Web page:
Many high school students spend time volunteering or participating in community service activities as part of their high school graduation requirements. Those who are not required to participate by their school often participate in community service activities in order to bolster their college applications.
Volunteering, or participating in activities to help others, is always a good thing, whatever the motivation. However, one possible outcome of this requirement is that many students, once they get to college, feel they no longer ”need” to volunteer since the school no longer requires participation and their college applications are done. Like participation in extracurricular activities, some students see these activities as a means to an end (college admission) and may not realize many of the other benefits.
If your student is in college, help him think about the reasons why continuing to volunteer or donate his time to a worthy cause might be something he should consider. Aside from the benefit to the organization, he will gain much himself. Here are some of the benefits your student might gain from volunteering during the college years:
- Your student will gain experience and may learn new skills that will be directly transferrable to his chosen career. Skills such as working as a team, problem solving, speaking to groups, interpersonal communication skills, and responsibility are things best learned through direct experience rather than in a classroom.
- Your student will have an opportunity to try his wings and gain confidence in his abilities.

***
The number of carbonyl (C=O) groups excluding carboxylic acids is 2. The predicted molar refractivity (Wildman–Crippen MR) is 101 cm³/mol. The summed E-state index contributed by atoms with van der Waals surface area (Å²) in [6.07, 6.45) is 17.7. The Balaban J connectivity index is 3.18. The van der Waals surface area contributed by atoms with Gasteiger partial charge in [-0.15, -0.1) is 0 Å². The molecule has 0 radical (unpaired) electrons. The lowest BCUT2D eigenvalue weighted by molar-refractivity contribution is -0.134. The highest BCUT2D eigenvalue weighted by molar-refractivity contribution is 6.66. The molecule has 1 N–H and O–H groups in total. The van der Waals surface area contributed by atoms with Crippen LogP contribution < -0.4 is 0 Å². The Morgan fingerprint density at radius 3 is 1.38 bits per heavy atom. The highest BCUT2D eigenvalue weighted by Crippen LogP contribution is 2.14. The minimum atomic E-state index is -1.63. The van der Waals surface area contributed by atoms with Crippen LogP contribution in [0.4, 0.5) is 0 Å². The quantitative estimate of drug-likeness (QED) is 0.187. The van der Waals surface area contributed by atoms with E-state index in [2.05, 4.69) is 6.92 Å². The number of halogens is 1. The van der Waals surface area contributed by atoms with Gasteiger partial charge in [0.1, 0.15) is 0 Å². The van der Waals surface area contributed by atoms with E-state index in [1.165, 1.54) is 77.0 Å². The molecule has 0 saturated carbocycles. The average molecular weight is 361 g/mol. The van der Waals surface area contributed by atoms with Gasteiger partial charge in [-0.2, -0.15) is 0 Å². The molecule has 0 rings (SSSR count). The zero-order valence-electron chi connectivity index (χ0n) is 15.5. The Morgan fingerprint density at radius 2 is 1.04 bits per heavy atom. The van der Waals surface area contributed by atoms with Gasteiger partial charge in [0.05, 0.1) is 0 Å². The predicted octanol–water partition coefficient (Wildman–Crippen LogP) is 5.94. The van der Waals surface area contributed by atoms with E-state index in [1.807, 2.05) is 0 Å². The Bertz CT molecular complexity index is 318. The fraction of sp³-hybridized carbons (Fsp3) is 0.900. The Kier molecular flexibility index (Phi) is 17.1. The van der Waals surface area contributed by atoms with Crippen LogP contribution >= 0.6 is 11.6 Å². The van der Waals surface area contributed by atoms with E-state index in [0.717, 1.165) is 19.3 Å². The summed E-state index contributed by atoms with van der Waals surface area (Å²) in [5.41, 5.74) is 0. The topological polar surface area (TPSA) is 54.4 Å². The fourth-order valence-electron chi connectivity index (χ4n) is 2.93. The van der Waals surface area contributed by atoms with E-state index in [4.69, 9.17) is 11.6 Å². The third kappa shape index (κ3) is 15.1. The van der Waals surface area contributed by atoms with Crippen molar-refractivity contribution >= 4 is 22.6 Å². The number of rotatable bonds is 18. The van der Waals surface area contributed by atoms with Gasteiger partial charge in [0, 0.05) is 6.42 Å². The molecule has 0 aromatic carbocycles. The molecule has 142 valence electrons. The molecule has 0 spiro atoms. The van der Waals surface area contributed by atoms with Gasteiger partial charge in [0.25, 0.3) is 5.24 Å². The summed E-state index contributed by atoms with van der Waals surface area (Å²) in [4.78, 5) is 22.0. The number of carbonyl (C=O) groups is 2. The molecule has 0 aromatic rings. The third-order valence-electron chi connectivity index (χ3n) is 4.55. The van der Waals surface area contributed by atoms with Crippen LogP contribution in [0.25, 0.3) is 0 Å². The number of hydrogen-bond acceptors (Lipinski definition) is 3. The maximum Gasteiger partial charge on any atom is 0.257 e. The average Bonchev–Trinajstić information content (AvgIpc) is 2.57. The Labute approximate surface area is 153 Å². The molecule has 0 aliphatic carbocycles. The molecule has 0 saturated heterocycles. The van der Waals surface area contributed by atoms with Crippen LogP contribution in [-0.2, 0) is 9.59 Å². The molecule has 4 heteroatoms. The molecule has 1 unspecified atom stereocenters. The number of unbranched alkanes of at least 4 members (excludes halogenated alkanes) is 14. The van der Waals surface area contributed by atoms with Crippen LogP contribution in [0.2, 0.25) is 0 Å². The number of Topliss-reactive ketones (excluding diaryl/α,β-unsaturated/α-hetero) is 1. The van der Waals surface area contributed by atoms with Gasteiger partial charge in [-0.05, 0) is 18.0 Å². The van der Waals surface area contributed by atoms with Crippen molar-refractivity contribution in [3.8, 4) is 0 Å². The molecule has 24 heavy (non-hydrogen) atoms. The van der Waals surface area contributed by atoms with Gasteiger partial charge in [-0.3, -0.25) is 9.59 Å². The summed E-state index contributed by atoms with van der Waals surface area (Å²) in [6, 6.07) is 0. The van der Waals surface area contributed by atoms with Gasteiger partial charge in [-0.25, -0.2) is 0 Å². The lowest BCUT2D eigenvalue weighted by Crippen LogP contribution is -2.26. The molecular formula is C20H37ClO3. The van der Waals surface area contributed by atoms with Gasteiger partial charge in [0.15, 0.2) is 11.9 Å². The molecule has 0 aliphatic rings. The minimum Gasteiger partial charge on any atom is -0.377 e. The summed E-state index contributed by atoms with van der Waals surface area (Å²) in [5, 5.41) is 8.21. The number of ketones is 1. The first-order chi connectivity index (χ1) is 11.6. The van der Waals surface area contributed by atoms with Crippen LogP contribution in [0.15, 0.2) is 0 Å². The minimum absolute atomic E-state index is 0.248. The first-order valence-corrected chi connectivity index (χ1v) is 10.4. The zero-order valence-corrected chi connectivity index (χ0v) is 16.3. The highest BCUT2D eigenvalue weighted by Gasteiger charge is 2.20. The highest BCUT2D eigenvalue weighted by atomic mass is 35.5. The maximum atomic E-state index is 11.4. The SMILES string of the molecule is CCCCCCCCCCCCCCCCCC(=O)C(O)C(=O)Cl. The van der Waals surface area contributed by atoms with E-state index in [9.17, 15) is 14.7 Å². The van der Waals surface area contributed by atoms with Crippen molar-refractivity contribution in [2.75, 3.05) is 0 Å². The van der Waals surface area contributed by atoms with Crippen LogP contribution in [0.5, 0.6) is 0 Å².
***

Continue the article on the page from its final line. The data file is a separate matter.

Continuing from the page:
- Your student will have an opportunity to work with others who may be different from him. Working with people of different ages, backgrounds, cultures or values will help him learn both about others and about himself.
- Your student will make new friends.
- Your student will have an opportunity for networking and getting to know people who may help him connect with others when he is ready to begin his job search.
- Your student may make connections with people who would be willing to write a reference for him. Although he certainly can, and should, ask college professors for references, having a reference from someone who knows and has worked with your student outside of the classroom, and who may be able to speak to his work ethic and responsibility, will be helpful.
- Your student may have an opportunity to volunteer for something related to his chosen career. This will allow him both to explore the potential career field, and also gain experience that will strengthen his resume.
- Your student may find that spending some time volunteering to help others will be a stress reliever as he spends a few hours each week thinking about and focusing on others.
- Your student will be sending a message to future employers that he lives his values, that he goes beyond the minimum required, and that he is willing to work for causes in which he believes.
- Your student will begin to develop a lifelong habit of helping others.
- Your student may find that he has a lot of fun.
- Your student will feel good about himself as he works to do good, to change lives, and to make the world a better place.
One of the advantages of most volunteer opportunities is that they are often part-time and can be managed around your student’s class schedule. If he needs to travel off campus, he can ask others to join him and may even be able to make arrangements for the college to help with transportation. Your student may also gain skills in time management as he works his schedule to be able to fit in time for his volunteer work.
Volunteering should be just that — volunteer — so don’t insist or pressure your student. But have a conversation about the values and benefits of spending some time working for the good of others.
In our next post, we’ll discuss some questions that may help your student decide what he’d like to volunteer to do.